I agree on the space between the background and the talent - luckily we have a rather large studio, so we will be able to get the right distance between the two. ...we will probably end up (so long) using the red heads to light the background, and our free standing flourescents to light the models. If this fails, then we will group the flourescents to light the background - ambience, and the red heads for the models.
I also want to use the sunlight, I find it gets me great shots, the problem is our dolly - as with most things at our studio for now, it is self made, and requires an extremely flat surface, otherwise the shake is horribly visible.
I'd use the fluorescents for the chroma key background. They'll be flatter. I'd also get some diffusion material for the red heads to light the subject. You can get REALLY nice, soft light just by bouncing the light off a big, white card.
Beware of color temperature differences if you mix sunlight with yolur lighting instruments.
Bouncy dollies? How big are the wheels?
I'd be tempted to use tires & wheels off a kids' 20-inch bike. I'll bet they're bigger in diameter than what you have now, the tires are built-in shock absorbers is underinflated a bit, and the result would be a smoother dolly. It's worth looking in the want ads for a couple of cheap kids bikes.
Thanks for the idea. Ill speak to the other chaps today - that is one aspect of the project that I thankfully dont work on, and that is the filming "Hardware"! I think he is currently using some sort of skating wheels - ill check it out. I will also chat to him today to see about grouping our flourescents together to make the background lighting units. We have a colour expert coming to the office today to confirm all the new equipment has been colour corrected in the new office next to the studio, so I will check with him as well - just to see if he has experience in lighting and what he can suggest.
I hate to throw a wrench in this discussion but here goes. Lighting, all lighting, the simpler you can make it the better. The more lights you throw at a scene the more potential problems you create. It's all position and intensity. The farther a light source is from an object, like a blue screen, the more even the light. The more distance you can put between your actors and the blue screen the easier it is to separate them from the background. Throwing 5 lamps at the screen may not in and of it's self be bad, but throwing 10 more at the screen won't help.
I have never seen a perfectly even screen shot and I've been shooting and lighting blue screen and green screen shots since 1969. Light your subject the best way that you can and then put just enough light on the blue (or green) screen to give some relatively even light behind the performance area. Invest in a light meter. An Incident Meter. Measure the light.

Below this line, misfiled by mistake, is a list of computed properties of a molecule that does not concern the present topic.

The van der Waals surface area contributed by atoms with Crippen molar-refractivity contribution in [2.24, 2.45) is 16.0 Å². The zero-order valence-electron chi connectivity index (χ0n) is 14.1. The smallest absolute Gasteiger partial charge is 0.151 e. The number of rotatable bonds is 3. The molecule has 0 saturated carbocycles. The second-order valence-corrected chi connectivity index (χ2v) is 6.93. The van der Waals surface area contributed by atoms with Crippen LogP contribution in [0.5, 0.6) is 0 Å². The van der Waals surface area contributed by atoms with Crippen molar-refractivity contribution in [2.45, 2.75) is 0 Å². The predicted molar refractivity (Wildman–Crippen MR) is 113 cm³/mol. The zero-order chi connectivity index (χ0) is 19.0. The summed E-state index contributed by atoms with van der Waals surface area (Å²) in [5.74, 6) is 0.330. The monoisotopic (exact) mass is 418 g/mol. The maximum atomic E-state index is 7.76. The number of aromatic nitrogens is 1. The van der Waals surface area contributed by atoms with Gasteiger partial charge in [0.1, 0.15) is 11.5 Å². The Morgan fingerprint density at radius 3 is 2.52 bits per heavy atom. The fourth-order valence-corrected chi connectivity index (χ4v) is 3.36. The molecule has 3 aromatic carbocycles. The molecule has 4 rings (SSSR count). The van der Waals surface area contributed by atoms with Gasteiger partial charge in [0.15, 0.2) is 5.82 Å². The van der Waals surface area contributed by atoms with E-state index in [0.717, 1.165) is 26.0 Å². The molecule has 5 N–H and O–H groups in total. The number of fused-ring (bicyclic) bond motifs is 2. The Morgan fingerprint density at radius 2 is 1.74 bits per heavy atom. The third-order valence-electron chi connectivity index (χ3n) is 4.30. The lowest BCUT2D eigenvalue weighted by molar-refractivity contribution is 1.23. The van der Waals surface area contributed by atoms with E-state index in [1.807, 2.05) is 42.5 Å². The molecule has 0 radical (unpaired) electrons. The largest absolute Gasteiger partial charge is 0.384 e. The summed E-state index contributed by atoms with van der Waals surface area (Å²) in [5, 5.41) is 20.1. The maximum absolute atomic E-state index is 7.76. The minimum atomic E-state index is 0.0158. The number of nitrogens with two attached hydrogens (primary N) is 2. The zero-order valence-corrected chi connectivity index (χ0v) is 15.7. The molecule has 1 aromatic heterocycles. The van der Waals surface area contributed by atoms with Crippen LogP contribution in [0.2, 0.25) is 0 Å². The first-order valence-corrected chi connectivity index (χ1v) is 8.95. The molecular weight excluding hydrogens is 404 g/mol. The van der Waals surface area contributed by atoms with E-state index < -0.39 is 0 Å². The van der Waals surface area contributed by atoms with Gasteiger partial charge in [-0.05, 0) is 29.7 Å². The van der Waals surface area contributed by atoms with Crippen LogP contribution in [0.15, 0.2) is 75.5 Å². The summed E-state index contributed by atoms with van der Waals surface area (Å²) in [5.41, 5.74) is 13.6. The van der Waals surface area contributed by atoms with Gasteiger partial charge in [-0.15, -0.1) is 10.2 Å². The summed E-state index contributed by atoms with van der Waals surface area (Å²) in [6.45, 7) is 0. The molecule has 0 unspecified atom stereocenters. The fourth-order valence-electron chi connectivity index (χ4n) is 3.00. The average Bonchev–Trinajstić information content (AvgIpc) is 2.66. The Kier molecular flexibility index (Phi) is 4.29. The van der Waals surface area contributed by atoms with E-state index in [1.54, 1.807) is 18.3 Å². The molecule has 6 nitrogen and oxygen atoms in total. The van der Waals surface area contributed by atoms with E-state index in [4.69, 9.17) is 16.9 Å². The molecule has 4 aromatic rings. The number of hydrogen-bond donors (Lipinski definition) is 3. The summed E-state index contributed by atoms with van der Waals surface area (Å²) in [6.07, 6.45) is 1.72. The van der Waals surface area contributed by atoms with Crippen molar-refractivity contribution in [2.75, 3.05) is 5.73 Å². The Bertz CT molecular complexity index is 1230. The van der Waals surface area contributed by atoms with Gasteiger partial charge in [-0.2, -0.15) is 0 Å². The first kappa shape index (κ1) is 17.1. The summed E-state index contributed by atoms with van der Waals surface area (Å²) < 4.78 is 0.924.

The biggest mistake people make is putting too much light on the blue screen, filling the performance area with spill, then trying to fix the light on the subject by adding more uncontrolled light to the scene. You should keep the light on the screen at least a stop below skin tone. 6 meters by 3 meters (about 20 feet by 10 feet) could easily be lit with 2 1K floods set at a 45º angle to the screen and about 6 or 7 meters from the screen. That leaves you 3 lights to light your talent. The challenge will be lighting the subject with broad lights like the Red Heads and getting the instruments far enough away from the subject to control the light, control the shadows, and control the spill, keep the light on the subject from spilling onto the screen. If I remember right Red Heads are 800W. With any kind of decent camera and some flags, scrims, and barn doors you should have plenty of light from your 5 instruments. I would not throw your daylight flo's into the scene. It's just more uncontrolled light and it's the wrong color. They may be ok for lighting the screen, but they probably don't have the kind of throw necessary to do a good job. DO NOT mix daylight and tungsten light on your subject. It will be a mess that you don't want to deal with.
I thought I would send a screen shot of the bluescreen I have set up since the discussion.
7x800W 32K red heads, and the WFM barely raises 2 bars - still below halfway mark. Yet, it seems to key relatively well. We then use a further two redheads as keylights for the models. There are some hotspots caused by trhe redheads, but they are out of shot when we shoot this particular ship, so we are not too worried about it for now.